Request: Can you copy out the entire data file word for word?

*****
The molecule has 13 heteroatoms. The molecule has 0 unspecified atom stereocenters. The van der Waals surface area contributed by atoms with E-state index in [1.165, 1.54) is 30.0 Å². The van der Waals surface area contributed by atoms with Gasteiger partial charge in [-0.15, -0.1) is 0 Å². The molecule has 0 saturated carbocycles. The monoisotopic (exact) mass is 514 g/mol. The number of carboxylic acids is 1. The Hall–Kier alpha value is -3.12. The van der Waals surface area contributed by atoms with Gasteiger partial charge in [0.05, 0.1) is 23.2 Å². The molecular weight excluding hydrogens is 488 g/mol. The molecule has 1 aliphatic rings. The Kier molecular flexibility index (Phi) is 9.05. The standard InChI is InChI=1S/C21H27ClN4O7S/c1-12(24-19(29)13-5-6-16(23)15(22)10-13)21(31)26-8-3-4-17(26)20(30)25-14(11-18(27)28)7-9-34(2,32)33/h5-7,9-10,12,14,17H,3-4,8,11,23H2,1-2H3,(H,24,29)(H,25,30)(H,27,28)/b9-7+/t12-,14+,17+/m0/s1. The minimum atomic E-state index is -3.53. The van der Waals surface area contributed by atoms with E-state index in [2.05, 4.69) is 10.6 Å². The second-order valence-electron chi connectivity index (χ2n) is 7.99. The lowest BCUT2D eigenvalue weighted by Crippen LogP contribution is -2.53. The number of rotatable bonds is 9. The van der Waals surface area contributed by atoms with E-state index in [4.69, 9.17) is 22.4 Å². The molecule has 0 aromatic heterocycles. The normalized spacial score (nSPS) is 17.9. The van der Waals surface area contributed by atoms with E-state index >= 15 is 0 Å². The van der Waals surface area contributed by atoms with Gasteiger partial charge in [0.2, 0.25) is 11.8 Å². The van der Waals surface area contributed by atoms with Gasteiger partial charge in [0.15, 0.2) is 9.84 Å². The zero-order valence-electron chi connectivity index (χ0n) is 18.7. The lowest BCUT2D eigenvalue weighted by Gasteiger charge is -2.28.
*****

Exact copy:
The molecule has 13 heteroatoms. The molecule has 0 unspecified atom stereocenters. The van der Waals surface area contributed by atoms with E-state index in [1.165, 1.54) is 30.0 Å². The van der Waals surface area contributed by atoms with Gasteiger partial charge in [-0.15, -0.1) is 0 Å². The molecule has 0 saturated carbocycles. The monoisotopic (exact) mass is 514 g/mol. The number of carboxylic acids is 1. The Hall–Kier alpha value is -3.12. The van der Waals surface area contributed by atoms with Gasteiger partial charge in [0.05, 0.1) is 23.2 Å². The molecular weight excluding hydrogens is 488 g/mol. The molecule has 1 aliphatic rings. The Kier molecular flexibility index (Phi) is 9.05. The standard InChI is InChI=1S/C21H27ClN4O7S/c1-12(24-19(29)13-5-6-16(23)15(22)10-13)21(31)26-8-3-4-17(26)20(30)25-14(11-18(27)28)7-9-34(2,32)33/h5-7,9-10,12,14,17H,3-4,8,11,23H2,1-2H3,(H,24,29)(H,25,30)(H,27,28)/b9-7+/t12-,14+,17+/m0/s1. The minimum atomic E-state index is -3.53. The van der Waals surface area contributed by atoms with E-state index in [2.05, 4.69) is 10.6 Å². The second-order valence-electron chi connectivity index (χ2n) is 7.99. The lowest BCUT2D eigenvalue weighted by Crippen LogP contribution is -2.53. The number of rotatable bonds is 9. The van der Waals surface area contributed by atoms with E-state index in [4.69, 9.17) is 22.4 Å². The molecule has 0 aromatic heterocycles. The normalized spacial score (nSPS) is 17.9. The van der Waals surface area contributed by atoms with E-state index >= 15 is 0 Å². The van der Waals surface area contributed by atoms with Gasteiger partial charge in [0.2, 0.25) is 11.8 Å². The van der Waals surface area contributed by atoms with Gasteiger partial charge in [0.15, 0.2) is 9.84 Å². The zero-order valence-electron chi connectivity index (χ0n) is 18.7. The lowest BCUT2D eigenvalue weighted by Gasteiger charge is -2.28.